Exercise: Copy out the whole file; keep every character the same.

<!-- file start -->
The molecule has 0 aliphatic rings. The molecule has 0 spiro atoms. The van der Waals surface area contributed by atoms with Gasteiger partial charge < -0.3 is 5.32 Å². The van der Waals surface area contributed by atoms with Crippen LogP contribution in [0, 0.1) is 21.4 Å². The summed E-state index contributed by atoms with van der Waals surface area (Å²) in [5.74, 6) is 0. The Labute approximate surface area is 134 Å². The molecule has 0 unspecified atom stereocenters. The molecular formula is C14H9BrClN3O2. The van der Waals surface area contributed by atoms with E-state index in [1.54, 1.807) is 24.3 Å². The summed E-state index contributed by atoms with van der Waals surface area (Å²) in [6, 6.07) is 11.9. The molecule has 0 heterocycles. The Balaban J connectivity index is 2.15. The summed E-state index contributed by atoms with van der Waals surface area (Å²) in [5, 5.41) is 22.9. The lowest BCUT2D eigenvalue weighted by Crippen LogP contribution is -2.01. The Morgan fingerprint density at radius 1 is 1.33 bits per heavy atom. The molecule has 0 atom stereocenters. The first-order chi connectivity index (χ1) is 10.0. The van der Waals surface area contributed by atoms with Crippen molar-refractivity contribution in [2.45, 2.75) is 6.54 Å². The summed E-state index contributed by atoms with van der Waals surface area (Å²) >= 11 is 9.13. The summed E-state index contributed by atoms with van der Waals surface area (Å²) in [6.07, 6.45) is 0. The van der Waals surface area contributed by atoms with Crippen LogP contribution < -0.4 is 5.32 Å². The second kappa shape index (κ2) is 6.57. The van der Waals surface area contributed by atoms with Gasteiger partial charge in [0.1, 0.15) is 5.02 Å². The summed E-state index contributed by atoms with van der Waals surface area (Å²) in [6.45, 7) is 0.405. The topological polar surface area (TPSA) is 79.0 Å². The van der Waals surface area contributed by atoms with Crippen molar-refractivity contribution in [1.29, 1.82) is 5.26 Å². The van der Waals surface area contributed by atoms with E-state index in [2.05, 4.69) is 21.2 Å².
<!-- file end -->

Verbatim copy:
The molecule has 0 aliphatic rings. The molecule has 0 spiro atoms. The van der Waals surface area contributed by atoms with Gasteiger partial charge < -0.3 is 5.32 Å². The van der Waals surface area contributed by atoms with Crippen LogP contribution in [0, 0.1) is 21.4 Å². The summed E-state index contributed by atoms with van der Waals surface area (Å²) in [5.74, 6) is 0. The Labute approximate surface area is 134 Å². The molecule has 0 unspecified atom stereocenters. The molecular formula is C14H9BrClN3O2. The van der Waals surface area contributed by atoms with E-state index in [1.54, 1.807) is 24.3 Å². The summed E-state index contributed by atoms with van der Waals surface area (Å²) in [6, 6.07) is 11.9. The molecule has 0 heterocycles. The Balaban J connectivity index is 2.15. The summed E-state index contributed by atoms with van der Waals surface area (Å²) in [5, 5.41) is 22.9. The lowest BCUT2D eigenvalue weighted by Crippen LogP contribution is -2.01. The Morgan fingerprint density at radius 1 is 1.33 bits per heavy atom. The molecule has 0 atom stereocenters. The first-order chi connectivity index (χ1) is 10.0. The van der Waals surface area contributed by atoms with Crippen molar-refractivity contribution in [2.45, 2.75) is 6.54 Å². The summed E-state index contributed by atoms with van der Waals surface area (Å²) >= 11 is 9.13. The summed E-state index contributed by atoms with van der Waals surface area (Å²) in [6.07, 6.45) is 0. The van der Waals surface area contributed by atoms with Crippen LogP contribution < -0.4 is 5.32 Å². The second kappa shape index (κ2) is 6.57. The van der Waals surface area contributed by atoms with Gasteiger partial charge in [0.1, 0.15) is 5.02 Å². The summed E-state index contributed by atoms with van der Waals surface area (Å²) in [6.45, 7) is 0.405. The topological polar surface area (TPSA) is 79.0 Å². The van der Waals surface area contributed by atoms with Crippen molar-refractivity contribution in [1.29, 1.82) is 5.26 Å². The van der Waals surface area contributed by atoms with E-state index in [2.05, 4.69) is 21.2 Å².